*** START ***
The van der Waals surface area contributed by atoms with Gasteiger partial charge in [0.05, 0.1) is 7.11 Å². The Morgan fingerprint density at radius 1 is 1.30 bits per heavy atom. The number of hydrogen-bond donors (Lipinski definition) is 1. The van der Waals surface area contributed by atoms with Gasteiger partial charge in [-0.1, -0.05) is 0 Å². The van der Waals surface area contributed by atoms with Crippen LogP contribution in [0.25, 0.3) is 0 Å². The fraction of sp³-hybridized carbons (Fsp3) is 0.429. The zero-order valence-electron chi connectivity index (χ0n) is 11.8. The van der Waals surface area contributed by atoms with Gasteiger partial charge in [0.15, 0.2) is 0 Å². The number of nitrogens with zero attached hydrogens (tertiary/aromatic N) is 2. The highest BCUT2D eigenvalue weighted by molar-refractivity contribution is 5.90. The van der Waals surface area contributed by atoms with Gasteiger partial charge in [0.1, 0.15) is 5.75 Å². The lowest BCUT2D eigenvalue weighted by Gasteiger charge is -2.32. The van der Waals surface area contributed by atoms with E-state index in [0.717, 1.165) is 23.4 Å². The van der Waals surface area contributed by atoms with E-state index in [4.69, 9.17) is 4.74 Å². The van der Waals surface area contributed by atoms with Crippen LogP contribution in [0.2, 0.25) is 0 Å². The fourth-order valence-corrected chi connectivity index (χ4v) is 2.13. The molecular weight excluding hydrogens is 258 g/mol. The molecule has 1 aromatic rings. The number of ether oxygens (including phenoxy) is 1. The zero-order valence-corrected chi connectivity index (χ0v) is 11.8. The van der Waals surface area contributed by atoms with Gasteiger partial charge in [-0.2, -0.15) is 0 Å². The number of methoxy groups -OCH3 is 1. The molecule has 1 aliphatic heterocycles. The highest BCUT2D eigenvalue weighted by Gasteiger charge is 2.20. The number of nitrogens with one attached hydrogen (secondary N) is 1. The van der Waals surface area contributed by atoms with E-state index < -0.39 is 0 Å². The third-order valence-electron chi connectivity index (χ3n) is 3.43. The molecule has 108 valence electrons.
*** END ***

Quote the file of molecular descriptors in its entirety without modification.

The van der Waals surface area contributed by atoms with Gasteiger partial charge in [0.05, 0.1) is 7.11 Å². The Morgan fingerprint density at radius 1 is 1.30 bits per heavy atom. The number of hydrogen-bond donors (Lipinski definition) is 1. The van der Waals surface area contributed by atoms with Gasteiger partial charge in [-0.1, -0.05) is 0 Å². The van der Waals surface area contributed by atoms with Crippen LogP contribution in [0.25, 0.3) is 0 Å². The fraction of sp³-hybridized carbons (Fsp3) is 0.429. The zero-order valence-electron chi connectivity index (χ0n) is 11.8. The van der Waals surface area contributed by atoms with Gasteiger partial charge in [0.15, 0.2) is 0 Å². The number of nitrogens with zero attached hydrogens (tertiary/aromatic N) is 2. The highest BCUT2D eigenvalue weighted by molar-refractivity contribution is 5.90. The van der Waals surface area contributed by atoms with Gasteiger partial charge in [0.1, 0.15) is 5.75 Å². The lowest BCUT2D eigenvalue weighted by Gasteiger charge is -2.32. The van der Waals surface area contributed by atoms with E-state index in [0.717, 1.165) is 23.4 Å². The van der Waals surface area contributed by atoms with E-state index in [4.69, 9.17) is 4.74 Å². The van der Waals surface area contributed by atoms with Crippen LogP contribution in [0.2, 0.25) is 0 Å². The fourth-order valence-corrected chi connectivity index (χ4v) is 2.13. The molecular weight excluding hydrogens is 258 g/mol. The molecule has 1 aromatic rings. The number of ether oxygens (including phenoxy) is 1. The zero-order valence-corrected chi connectivity index (χ0v) is 11.8. The van der Waals surface area contributed by atoms with Gasteiger partial charge in [-0.2, -0.15) is 0 Å². The number of methoxy groups -OCH3 is 1. The molecule has 1 aliphatic heterocycles. The highest BCUT2D eigenvalue weighted by Gasteiger charge is 2.20. The number of nitrogens with one attached hydrogen (secondary N) is 1. The van der Waals surface area contributed by atoms with E-state index < -0.39 is 0 Å². The third-order valence-electron chi connectivity index (χ3n) is 3.43. The molecule has 108 valence electrons.